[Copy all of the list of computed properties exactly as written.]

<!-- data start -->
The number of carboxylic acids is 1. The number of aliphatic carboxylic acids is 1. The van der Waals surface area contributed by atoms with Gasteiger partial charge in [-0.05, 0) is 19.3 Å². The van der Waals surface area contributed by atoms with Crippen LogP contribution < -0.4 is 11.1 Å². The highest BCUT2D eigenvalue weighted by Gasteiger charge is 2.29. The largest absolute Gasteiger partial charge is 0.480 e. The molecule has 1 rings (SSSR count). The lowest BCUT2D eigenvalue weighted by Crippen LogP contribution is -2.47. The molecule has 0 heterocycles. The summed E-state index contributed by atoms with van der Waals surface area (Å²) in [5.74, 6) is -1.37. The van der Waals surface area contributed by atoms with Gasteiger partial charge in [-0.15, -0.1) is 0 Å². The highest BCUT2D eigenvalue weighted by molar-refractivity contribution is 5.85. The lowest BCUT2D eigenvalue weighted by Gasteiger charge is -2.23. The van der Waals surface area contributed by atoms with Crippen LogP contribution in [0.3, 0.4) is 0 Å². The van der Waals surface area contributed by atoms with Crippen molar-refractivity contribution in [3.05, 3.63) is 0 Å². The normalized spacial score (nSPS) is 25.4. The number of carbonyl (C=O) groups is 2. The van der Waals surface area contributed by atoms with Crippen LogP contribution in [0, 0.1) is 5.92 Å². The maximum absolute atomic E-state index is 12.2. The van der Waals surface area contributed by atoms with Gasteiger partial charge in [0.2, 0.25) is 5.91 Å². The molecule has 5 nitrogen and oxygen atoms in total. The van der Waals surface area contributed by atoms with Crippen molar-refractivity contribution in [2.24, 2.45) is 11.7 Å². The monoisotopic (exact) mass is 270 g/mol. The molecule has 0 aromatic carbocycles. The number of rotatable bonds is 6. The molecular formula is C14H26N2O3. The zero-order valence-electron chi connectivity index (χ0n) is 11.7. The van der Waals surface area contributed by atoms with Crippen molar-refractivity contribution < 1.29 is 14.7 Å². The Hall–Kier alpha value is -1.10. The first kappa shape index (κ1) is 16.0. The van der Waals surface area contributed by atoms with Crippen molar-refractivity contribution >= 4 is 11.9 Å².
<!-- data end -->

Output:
The number of carboxylic acids is 1. The number of aliphatic carboxylic acids is 1. The van der Waals surface area contributed by atoms with Gasteiger partial charge in [-0.05, 0) is 19.3 Å². The van der Waals surface area contributed by atoms with Crippen LogP contribution < -0.4 is 11.1 Å². The highest BCUT2D eigenvalue weighted by Gasteiger charge is 2.29. The largest absolute Gasteiger partial charge is 0.480 e. The molecule has 1 rings (SSSR count). The lowest BCUT2D eigenvalue weighted by Crippen LogP contribution is -2.47. The molecule has 0 heterocycles. The summed E-state index contributed by atoms with van der Waals surface area (Å²) in [5.74, 6) is -1.37. The van der Waals surface area contributed by atoms with Gasteiger partial charge in [-0.15, -0.1) is 0 Å². The highest BCUT2D eigenvalue weighted by molar-refractivity contribution is 5.85. The lowest BCUT2D eigenvalue weighted by Gasteiger charge is -2.23. The van der Waals surface area contributed by atoms with Crippen LogP contribution in [0.3, 0.4) is 0 Å². The van der Waals surface area contributed by atoms with Crippen molar-refractivity contribution in [3.05, 3.63) is 0 Å². The normalized spacial score (nSPS) is 25.4. The number of carbonyl (C=O) groups is 2. The van der Waals surface area contributed by atoms with Crippen LogP contribution in [0, 0.1) is 5.92 Å². The maximum absolute atomic E-state index is 12.2. The van der Waals surface area contributed by atoms with Gasteiger partial charge in [0.2, 0.25) is 5.91 Å². The molecule has 5 nitrogen and oxygen atoms in total. The van der Waals surface area contributed by atoms with Crippen molar-refractivity contribution in [2.24, 2.45) is 11.7 Å². The monoisotopic (exact) mass is 270 g/mol. The molecule has 0 aromatic carbocycles. The number of rotatable bonds is 6. The molecular formula is C14H26N2O3. The zero-order valence-electron chi connectivity index (χ0n) is 11.7. The van der Waals surface area contributed by atoms with Crippen molar-refractivity contribution < 1.29 is 14.7 Å². The Hall–Kier alpha value is -1.10. The first kappa shape index (κ1) is 16.0. The van der Waals surface area contributed by atoms with Crippen molar-refractivity contribution >= 4 is 11.9 Å².